Wednesday, April 16, 2014

Happy birthday Clark

Clark turned three today. I wish Scott were here to celebrate with us. I miss him.

Scott was a wonderful dad, and he and Clark brought each other enormous joy. Scott always had this over-the-top enthusiasm for fathering, an abundance of confidence in Clark's abilities, eternal patience with him somehow without crossing the line into overindulgence.

He loved teaching Clark new things, loved watching him develop new skills. Last fall I pointed to a jet flying overhead and said pointed out the "smoke" to Clark. "No, contrail" Clark corrected me. Scott had taught him the word "contrail" at age two.

Here's the poem Scott read at Clark's welcoming ceremony: "My Son," by Barbara Shooltz Kendzierski
You did not come to me as the moon, reflective
of me, or to orbit my life but as a star, radiant
with light and warmth and path of your own.
I will try always to remember.
I want neither to hold you captive to my dreams
nor to pressure you to color between lines I have drawn.
I hope never to distort your questions
to fit my answers; but sometimes
I will forget.
May the limits I set serve you
like the scaffold serves the skyscraper in its ascent,
then falls away when the time comes to let go.
May my words teach you to listen
and my listening teach you to speak
so in quiet it is your own voice you find.
May I be a mirror so you see yourself clearly
as child of a loving God who delights in your being.
The scaffolding fell away too soon. The mirror is foggy.
I don't know if it's a good thing or a bad thing that Clark will never know the extent of his loss.

Here's the poem that I read at Clark's welcoming, by Rumi.
Look at Love...
how it tangles with the one fallen in love
look at spirit
how it fuses with earth giving it new life
why are you so busy
with this or that or good or bad
pay attention to how things blend
why talk about all
the known and the unknown
see how the unknown merges into the known
why think separately
of this life and the next
when one is born from the last

Saturday, April 05, 2014

I celebrated my birthday last month, which prompted me to reflect on the past year-plus. A year and a half ago, as we were just getting introduced to Scott's cancer, I remember someone commenting that one day we'd be able to look back on this "year from hell." At the time, the comment struck me as unfounded. Granted I didn't know what was coming, and I still had a lot of hope that Scott would survive. But even when I considered worst-case scenarios, it didn't seem possible that the entire year would be one from hell. Now, looking back, my 33rd year was by turns tragic and stressful and painful and mentally and emotionally exhausting. But it was not bad. In part, the hard times were balanced by profoundly good times. I am so thankful for our trip to Hawaii; it stands out in my memory as a haven from everything else that was going on. We were so taken by the place - the beaches, jungles, volcanoes, sunsets - that we were able to stay very much in the present moment, enjoying each others' company. And, of course, I am so thankful for the incredible love of our community. I've written about that often, and it cannot be underestimated.But the hard times were also intrinsically valuable.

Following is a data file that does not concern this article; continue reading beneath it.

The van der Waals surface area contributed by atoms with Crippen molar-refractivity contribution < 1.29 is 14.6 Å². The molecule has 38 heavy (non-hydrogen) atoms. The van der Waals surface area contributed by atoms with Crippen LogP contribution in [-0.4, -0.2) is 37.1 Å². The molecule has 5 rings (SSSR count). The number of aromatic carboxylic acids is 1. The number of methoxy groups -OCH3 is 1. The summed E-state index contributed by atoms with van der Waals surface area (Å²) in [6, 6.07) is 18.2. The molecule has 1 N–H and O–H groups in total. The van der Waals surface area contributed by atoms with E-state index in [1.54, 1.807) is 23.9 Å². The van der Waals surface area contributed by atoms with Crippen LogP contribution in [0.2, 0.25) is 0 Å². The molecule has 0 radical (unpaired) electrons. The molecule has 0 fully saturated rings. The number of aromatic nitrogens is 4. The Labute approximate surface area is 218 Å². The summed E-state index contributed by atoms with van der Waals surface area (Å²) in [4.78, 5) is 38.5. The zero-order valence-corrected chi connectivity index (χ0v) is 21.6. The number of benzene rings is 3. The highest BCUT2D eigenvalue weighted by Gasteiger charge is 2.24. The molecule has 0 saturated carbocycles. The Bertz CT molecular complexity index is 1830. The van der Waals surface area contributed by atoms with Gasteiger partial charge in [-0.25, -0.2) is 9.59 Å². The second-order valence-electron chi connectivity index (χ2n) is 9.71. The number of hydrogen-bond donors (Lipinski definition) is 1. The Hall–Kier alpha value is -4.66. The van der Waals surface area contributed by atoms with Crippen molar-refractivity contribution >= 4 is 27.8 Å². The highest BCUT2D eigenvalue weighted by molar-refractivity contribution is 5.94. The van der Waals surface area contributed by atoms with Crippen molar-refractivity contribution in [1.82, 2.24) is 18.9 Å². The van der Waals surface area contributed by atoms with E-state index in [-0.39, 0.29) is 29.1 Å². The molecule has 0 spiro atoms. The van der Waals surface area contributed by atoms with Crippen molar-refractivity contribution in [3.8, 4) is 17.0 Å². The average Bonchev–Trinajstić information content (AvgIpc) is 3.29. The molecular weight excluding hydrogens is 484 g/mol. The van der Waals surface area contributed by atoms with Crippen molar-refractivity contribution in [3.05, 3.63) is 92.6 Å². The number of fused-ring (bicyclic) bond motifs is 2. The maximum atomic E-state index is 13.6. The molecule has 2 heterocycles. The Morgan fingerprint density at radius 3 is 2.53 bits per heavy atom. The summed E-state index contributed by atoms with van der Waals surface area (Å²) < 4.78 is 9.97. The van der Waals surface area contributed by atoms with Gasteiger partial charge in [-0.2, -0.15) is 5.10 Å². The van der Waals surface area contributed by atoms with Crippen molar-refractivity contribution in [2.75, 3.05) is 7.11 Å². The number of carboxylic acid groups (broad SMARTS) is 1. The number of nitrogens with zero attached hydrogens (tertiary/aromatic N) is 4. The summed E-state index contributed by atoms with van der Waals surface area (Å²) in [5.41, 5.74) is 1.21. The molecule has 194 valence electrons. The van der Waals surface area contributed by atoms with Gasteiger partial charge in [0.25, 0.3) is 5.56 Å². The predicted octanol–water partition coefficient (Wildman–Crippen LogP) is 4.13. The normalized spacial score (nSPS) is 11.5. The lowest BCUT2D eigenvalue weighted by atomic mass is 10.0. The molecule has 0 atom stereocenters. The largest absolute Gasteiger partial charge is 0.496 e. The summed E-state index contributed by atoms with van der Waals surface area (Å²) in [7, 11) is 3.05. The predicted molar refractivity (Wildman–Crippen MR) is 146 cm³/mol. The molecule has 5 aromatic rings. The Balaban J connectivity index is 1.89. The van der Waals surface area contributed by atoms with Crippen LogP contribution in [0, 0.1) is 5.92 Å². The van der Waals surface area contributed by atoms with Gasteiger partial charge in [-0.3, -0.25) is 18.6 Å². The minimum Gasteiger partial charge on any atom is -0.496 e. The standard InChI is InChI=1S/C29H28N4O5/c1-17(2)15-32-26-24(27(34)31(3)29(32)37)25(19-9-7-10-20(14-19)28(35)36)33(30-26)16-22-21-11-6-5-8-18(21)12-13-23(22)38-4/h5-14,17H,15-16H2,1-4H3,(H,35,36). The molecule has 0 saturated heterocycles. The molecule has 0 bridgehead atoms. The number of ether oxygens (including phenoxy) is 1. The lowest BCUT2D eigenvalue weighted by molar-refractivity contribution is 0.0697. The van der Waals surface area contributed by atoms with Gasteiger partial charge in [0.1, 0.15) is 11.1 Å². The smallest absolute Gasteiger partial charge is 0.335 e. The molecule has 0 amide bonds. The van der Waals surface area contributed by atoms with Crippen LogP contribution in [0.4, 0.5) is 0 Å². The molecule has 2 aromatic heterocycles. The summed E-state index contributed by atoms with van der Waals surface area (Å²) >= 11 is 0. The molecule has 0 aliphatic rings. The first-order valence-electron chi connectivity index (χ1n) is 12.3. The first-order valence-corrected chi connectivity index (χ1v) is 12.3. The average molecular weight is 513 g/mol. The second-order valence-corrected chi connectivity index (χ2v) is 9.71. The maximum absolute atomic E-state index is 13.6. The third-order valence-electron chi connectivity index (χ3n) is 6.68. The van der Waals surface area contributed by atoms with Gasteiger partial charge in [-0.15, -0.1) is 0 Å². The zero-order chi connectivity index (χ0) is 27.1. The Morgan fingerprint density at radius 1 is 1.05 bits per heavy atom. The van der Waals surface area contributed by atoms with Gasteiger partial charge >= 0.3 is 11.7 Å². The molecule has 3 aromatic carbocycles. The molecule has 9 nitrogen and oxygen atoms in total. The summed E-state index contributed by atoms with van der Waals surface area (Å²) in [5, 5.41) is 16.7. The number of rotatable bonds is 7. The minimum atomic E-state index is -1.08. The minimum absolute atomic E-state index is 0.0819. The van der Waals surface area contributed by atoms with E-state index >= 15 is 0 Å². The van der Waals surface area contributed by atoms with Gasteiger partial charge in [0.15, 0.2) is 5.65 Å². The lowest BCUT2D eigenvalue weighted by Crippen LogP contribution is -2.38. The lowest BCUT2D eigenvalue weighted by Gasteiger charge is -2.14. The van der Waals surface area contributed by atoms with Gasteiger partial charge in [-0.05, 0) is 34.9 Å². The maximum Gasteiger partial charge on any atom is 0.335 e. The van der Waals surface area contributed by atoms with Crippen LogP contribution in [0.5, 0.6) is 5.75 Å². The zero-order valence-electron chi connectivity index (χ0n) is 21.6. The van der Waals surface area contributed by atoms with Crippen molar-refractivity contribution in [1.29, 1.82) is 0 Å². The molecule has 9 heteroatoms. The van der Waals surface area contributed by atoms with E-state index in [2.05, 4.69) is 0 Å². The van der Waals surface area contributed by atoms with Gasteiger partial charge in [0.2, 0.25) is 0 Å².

I was talking to a neighbor a few weeks ago, one I hadn't seen in several months, so I had to tell her about Scott's passing. I hurriedly went on to tell her that we're doing okay, that I have wonderful on-the-ground support from my classmates and administrators, neighbors, friends, family, etc. etc.
"Yeah," she interrupted me, "But it sucks."
"Yeah," I said.

I don't mean to gloss over the hard parts. I'd absolutely revert back to Plan A if I could. But Plan B isn't bad. My 33rd year was by no means my worst year. It was my most important year.

Right now, things are going smoothly. I finally completed one of the classes that I took an incomplete in last year, and I'm almost done with the other one. In the next few months I'll study for and take the Step I Boards. The score plays a large role in making you a competitive residency applicant, so it's something that one can, theoretically, stress about. I'm sure I will, but I'm not yet. I'm enjoying the day-to-day. Today is Saturday, and we're off to the zoo shortly.